Continuing on with our profiles of aboriginal Canadians, we bring you the profile of another World War I sniper, perhaps one of the best snipers of all time, Obijwa chief and advocate, Francis “Peggy” Pegahmagabow.

Francis “Peggy” Pegahmagabow was born on what is now the Shawanaga First Nation reserve in Nobel, Ontario. Both of Francis’ parents, Michael Pegahmagabow and Mary Contin passed of an unknown illness when Francis was a young boy.  He was raised in the customs and traditions of the Anishnaabe.

Francis began working, at 12, at local lumber camps and fishing stations.  When he was 21, in 1911, Francis wanted to finish his public school education.  However, the band council refused to help him pay for room and board while he was at school.  A Parry Sound Crown lawyer, Walter Lockwood Haight assisted and in 1912, Francis Pegahmagabow began attending school, doing well and learning to play and read music.

When World War I began, the Canadian government excluded Aboriginal peoples and certain ethnic minorities from military service.  As the war raged on, the bans were lifted but so called Treaty Indians were exempted from service.  Mr. Pegahmagabow enlisted almost immediately after war was declared.  signing on with the 23rd Regiment (Northern Pioneers) overseas contingent in August 1914. He was one of the original members of the 1st Canadian Infantry Battalion, which landed in France in February 1915.

Known as “Peggy” to his fellow soldiers, he fought at the Second Battle of Ypres, where the Germans used chlorine gas for the first time; the Battle of Mount Sorrel, where he captured many German prisoners, at the Battle of Passchendaele, the Battle of the Scarpe and at the Battle of the Somme, where he was shot in the leg.  He was credited, during the war, with 378 sniper kills.

He received his first Military Medal in 1916 for facing the enemy to dispatch critical messages and his second for valour in 1918.  He earned two bars for sniping and scoting and was the most decorated aboriginal soldier in Canadian military history.  He also received a 1914-15, a British War Medal and the Victory Medal.  His medals along with his chief’s headdress have been donated to the Canadian War Museum.

He returned to Parry Island in 1919, where he continued service with the Algonquin Militia Regiment.  The war hero returned home only to face the same persecution and poverty that he had experienced before.  His life was regulated by local Indian agents who even had control of his pension.  So he become involved in politics.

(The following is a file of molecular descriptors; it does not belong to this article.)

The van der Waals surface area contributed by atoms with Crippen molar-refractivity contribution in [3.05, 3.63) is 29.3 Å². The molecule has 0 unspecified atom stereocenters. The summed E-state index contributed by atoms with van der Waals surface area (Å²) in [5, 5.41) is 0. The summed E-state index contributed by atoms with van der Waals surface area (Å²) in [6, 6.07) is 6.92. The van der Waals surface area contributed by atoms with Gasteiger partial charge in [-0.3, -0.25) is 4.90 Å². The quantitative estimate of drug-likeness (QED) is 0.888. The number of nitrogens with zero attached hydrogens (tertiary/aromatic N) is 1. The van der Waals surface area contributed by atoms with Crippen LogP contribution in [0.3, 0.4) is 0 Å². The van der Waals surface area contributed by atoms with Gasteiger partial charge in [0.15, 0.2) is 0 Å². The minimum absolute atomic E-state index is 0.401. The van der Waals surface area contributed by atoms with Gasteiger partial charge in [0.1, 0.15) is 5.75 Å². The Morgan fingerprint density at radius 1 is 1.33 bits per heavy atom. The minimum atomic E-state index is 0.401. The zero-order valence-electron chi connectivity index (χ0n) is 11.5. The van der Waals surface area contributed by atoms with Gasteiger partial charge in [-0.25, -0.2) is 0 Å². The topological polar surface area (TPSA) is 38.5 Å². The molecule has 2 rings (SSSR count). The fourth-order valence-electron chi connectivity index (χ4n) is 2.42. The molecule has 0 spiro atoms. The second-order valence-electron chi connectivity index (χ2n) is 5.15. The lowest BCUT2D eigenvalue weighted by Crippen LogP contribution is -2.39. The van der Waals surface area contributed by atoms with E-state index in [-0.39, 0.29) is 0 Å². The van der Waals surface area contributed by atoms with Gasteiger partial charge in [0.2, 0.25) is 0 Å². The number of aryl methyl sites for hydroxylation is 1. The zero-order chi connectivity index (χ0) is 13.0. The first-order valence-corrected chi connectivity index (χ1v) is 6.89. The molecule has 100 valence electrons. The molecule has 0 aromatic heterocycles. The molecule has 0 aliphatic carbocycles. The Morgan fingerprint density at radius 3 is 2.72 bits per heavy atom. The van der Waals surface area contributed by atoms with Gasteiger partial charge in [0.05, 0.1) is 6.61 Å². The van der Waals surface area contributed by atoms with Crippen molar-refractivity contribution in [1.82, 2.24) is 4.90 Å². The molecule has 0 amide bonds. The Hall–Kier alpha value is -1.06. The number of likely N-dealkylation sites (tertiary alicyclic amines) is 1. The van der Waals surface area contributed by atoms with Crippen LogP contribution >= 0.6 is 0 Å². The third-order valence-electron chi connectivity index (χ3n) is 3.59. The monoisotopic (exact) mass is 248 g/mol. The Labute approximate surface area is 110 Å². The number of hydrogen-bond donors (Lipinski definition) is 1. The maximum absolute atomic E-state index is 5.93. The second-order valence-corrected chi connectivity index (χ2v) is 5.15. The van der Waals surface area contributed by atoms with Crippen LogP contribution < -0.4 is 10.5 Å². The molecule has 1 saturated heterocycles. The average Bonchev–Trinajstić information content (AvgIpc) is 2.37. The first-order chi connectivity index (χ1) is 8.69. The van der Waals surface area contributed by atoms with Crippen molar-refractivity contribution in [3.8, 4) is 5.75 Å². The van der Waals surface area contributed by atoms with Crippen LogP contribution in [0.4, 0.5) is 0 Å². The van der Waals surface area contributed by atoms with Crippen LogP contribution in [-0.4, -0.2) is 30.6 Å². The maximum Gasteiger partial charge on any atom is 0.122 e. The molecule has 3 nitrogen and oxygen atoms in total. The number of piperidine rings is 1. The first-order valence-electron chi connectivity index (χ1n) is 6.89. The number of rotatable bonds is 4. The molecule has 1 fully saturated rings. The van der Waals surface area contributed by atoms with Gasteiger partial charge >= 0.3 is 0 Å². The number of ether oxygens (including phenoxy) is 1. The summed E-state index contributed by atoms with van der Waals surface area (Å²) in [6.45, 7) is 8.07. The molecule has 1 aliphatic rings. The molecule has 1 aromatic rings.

From 1921 – 1925, Mr. Pegahmagabow was Chief of the Parry Island Band and he was a councillor from 1933 – 1936.  In these offices, he sent letters to the prime minister and other policy makers demanding better treatment for Aboriginal peoples.  He tried unsuccessfully to have band council authority overrule the Indian agents.  He attempted to rally bands in his region to protest to the British Crown.  He also had arguments with other band members, over efforts to remove non-band members and mixed-race individuals from the reserve and was ultimately ousted in 1925.  He took the protest to Parliament Hill as well, demanding tax and conscription exemptions for Aboriginal peoples.

Along came World War II and Mr. Pegahmagabow worked as a guard at a munitions plant near Nobel, Ontario while serving as a Sergeant-Major in the militia.  In 1945, he served two terms as a Supreme Chief of the Native Indian Government.  He was also a member of the National Indian Brotherhood.

Mr. Pegahmagabow died in 1952 at age 64 of a heart attack.  90 years after his service in World War I, the CAF honoured him with a monument at CFB Borden.

More information about Sergeant-Major Pegahmagabow:

Monument to Sergeant-Major Francis “Peggy” Pegahmagabow in Parry Sound, Ontario

He is a member of Canada’s Indian Hall of Fame.

His Ojibway name in Binaaswi, which means the wind that blows off.

Only 38 other men were awarded the double bar in World War I.

Mr. Pegahmagabow is the only soldier to have two separate exhibits at the Canadian War Museum.


To learn more about Francis “Peggy” Pegahmagabow, refer to these sources (many of which were used to compile the profile above):

The Canadian Encyclopedia article                                   Footprints from AMMSA

CBC article                                                                                Veteran’s Affairs profile

Canadian Museum of History                                             Canadian War Museum

Book:  Pegahmagabow, Life Long Warrior by Adrian Hayes, Dundurn Books

Canadian Army online article                                            Library and Archives Canada

Book:  Sounding Thunder: The Stories of Francis Pegahmagabow. University of Manitoba Press, Brian D. McInnes